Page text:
What is Fire TV? Well, it's Amazon's set-top box. Er, at least it has that functionality. But Fire TV does more than just stream media, thankfully; we've got plenty of devices that do that stuff. The $99 tiny black box that Amazon unveiled this morning in New York City streams media (video and music through a variety of services) and it also plays games. Despite that being half the device's functionality, Amazon VP Pete Larsen reassured us that Fire TV "isn't trying to be a game console."
So, what is it trying to be then?
Good question -- even Larsen doesn't know. We asked him what product category Fire TV is aimed at. "We didn't really think about that," he told us. "We looked at what customers were doing with the current streaming media devices out. We tried to mine the customer reviews to find what was working and not working. And then we say to ourselves, 'How do we solve those problems?' Which we did, with performance, voice search and open ecosystem."
Amazon's "create-a-market" approach isn't new to the company. The Kindle is but one example of Amazon creating a market by creating a product. In the case of the Fire TV, a $99 box that straddles the worlds of set-top box and game console, it's less clear that a market is ripe for creation. Larsen disagrees. "This isn't trying to be a console, but we do think there's a great opportunity there in between a console and a smartphone for fun, quality games," he told us. Time will certainly tell, but Amazon's far from the first to broach that angle (OUYA, anyone?).
Regardless of the hardware involved, there's no doubt that Amazon's making a massive gaming push with Fire TV. Even if the device ultimately doesn't succeed, Amazon's mass-hiring veteran game devs like Kim Swift, Clint Hocking and Ian Vogel (and buying studios, like Double Helix) to build internal talent. There are swathes of internal teams working on dozens of games for Fire TV, all created in-house at Amazon Game Studios. The man heading up games for Amazon, Mike Frazzini, told us that's exactly the idea.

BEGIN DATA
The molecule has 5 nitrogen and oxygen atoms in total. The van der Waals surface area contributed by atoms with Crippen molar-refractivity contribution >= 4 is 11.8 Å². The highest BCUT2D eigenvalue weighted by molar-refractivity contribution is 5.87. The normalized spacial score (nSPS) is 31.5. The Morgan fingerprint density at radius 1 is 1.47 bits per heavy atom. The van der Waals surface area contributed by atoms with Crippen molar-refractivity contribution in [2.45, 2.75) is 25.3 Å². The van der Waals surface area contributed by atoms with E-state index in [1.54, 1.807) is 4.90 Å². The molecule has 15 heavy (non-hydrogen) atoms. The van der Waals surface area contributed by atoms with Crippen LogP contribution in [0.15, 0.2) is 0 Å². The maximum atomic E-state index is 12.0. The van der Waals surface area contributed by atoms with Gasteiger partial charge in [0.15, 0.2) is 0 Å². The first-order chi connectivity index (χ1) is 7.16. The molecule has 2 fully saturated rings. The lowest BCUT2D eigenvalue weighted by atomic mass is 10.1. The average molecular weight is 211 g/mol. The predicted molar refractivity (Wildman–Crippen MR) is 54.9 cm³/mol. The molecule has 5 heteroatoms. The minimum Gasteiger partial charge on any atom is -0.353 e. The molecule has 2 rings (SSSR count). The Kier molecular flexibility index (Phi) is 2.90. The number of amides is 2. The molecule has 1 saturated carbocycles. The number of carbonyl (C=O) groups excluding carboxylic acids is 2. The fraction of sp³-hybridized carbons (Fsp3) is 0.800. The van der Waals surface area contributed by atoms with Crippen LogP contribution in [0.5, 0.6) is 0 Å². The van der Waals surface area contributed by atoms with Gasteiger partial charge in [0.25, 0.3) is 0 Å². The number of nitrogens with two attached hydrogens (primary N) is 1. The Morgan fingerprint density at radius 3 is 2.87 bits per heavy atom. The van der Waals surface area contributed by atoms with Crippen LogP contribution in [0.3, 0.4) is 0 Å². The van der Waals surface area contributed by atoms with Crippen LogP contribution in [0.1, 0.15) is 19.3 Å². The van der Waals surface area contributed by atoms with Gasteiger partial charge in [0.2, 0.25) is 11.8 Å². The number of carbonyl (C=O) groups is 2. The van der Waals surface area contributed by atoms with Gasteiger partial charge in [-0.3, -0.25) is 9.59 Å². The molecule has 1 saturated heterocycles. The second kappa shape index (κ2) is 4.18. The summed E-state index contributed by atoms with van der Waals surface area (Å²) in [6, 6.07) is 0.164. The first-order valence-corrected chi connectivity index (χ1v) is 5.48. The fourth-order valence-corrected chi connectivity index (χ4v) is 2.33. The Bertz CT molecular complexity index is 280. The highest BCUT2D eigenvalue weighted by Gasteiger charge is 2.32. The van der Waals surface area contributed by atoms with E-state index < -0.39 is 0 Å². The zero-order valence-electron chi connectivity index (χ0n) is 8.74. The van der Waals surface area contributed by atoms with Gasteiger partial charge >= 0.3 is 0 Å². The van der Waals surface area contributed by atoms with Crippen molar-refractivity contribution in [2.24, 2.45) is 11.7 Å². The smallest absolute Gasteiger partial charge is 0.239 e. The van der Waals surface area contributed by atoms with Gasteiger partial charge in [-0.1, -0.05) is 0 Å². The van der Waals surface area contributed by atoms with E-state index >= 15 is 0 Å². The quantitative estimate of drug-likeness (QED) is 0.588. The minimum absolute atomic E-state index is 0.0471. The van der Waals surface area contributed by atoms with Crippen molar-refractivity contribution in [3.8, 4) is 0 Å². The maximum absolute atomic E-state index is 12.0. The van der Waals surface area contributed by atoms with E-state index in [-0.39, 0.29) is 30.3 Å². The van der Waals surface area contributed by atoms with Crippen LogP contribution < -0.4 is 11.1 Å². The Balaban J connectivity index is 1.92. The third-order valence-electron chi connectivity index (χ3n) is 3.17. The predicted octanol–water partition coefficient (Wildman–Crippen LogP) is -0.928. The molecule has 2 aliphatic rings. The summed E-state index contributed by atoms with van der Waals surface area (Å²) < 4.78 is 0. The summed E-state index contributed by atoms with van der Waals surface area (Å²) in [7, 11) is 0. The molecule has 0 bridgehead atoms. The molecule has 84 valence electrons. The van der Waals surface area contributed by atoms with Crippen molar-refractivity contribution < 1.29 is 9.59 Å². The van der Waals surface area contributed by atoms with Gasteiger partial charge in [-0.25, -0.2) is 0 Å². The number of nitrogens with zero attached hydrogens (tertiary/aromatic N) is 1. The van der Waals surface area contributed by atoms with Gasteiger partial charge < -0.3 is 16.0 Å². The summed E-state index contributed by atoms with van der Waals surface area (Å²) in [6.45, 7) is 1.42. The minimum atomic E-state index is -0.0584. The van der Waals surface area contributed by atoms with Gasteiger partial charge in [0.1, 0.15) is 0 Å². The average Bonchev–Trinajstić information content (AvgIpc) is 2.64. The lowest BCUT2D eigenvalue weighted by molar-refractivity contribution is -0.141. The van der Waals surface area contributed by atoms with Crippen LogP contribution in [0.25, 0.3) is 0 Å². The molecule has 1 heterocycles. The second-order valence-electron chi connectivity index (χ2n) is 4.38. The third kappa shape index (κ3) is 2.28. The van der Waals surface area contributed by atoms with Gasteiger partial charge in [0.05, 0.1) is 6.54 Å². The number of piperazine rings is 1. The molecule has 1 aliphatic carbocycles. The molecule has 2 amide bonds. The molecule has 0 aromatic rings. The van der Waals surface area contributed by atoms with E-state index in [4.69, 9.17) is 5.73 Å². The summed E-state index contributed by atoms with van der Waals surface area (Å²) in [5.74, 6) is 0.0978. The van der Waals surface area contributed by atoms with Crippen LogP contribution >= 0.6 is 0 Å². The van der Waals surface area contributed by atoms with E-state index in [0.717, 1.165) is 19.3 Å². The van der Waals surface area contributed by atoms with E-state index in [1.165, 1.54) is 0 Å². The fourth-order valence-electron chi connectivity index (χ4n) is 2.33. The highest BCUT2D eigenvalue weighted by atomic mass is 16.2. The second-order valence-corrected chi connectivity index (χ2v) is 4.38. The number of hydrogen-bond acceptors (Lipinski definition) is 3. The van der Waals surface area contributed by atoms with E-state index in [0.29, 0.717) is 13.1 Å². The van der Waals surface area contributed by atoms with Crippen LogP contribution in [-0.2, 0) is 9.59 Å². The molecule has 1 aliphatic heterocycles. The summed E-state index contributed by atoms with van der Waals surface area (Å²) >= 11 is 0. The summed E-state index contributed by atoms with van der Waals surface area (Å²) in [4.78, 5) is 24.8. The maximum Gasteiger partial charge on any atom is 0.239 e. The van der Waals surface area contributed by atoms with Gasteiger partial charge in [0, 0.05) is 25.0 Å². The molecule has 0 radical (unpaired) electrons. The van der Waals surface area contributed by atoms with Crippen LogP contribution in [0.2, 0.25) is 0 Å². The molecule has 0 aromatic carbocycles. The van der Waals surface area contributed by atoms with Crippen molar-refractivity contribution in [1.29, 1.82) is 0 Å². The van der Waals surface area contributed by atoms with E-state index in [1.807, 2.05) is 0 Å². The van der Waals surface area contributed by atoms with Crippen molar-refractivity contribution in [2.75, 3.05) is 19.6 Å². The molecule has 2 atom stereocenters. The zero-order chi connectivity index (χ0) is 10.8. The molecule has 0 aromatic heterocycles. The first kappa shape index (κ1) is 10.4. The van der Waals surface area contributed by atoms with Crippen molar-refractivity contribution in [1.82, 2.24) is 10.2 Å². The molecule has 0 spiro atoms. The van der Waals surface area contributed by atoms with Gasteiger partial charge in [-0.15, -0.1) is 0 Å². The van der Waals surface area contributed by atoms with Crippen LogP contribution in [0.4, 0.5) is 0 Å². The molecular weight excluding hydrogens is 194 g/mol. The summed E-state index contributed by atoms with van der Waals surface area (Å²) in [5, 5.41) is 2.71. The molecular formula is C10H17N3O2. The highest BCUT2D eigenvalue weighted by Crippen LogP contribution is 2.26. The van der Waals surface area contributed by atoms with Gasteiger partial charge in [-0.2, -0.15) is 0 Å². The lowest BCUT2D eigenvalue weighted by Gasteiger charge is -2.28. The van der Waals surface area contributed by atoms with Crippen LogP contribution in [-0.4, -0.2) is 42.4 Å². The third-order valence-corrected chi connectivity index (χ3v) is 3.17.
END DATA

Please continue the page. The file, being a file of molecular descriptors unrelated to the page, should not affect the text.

"We're taking this very seriously; we're committed; and we're making big investments," he said. Frazzini spoke to the history of Amazon's game investment, calling Game Studios "a few years" old, though it's only within the last year that his staff really ramped up development. Indeed, the few developers on-hand at this morning's event echoed that sentiment -- Minecraft studio Mojang said it got the Fire TV build of Minecraft: Pocket Edition running in just the past few weeks (with some help from Amazon). The same goes for the folks at Telltale Games, who only first started working with the Fire TV in January (they're jumping in headfirst on support, with The Walking Dead Season One available at launch and other Telltale Games titles arriving later this year).
At very least, even if the half-media player/half-sorta-kinda game console idea that is Fire TV doesn't work out in the long term, Amazon's making a seriously major investment in the world of video games. And that -- regardless of the rest of today's news -- is a seriously interesting piece of news.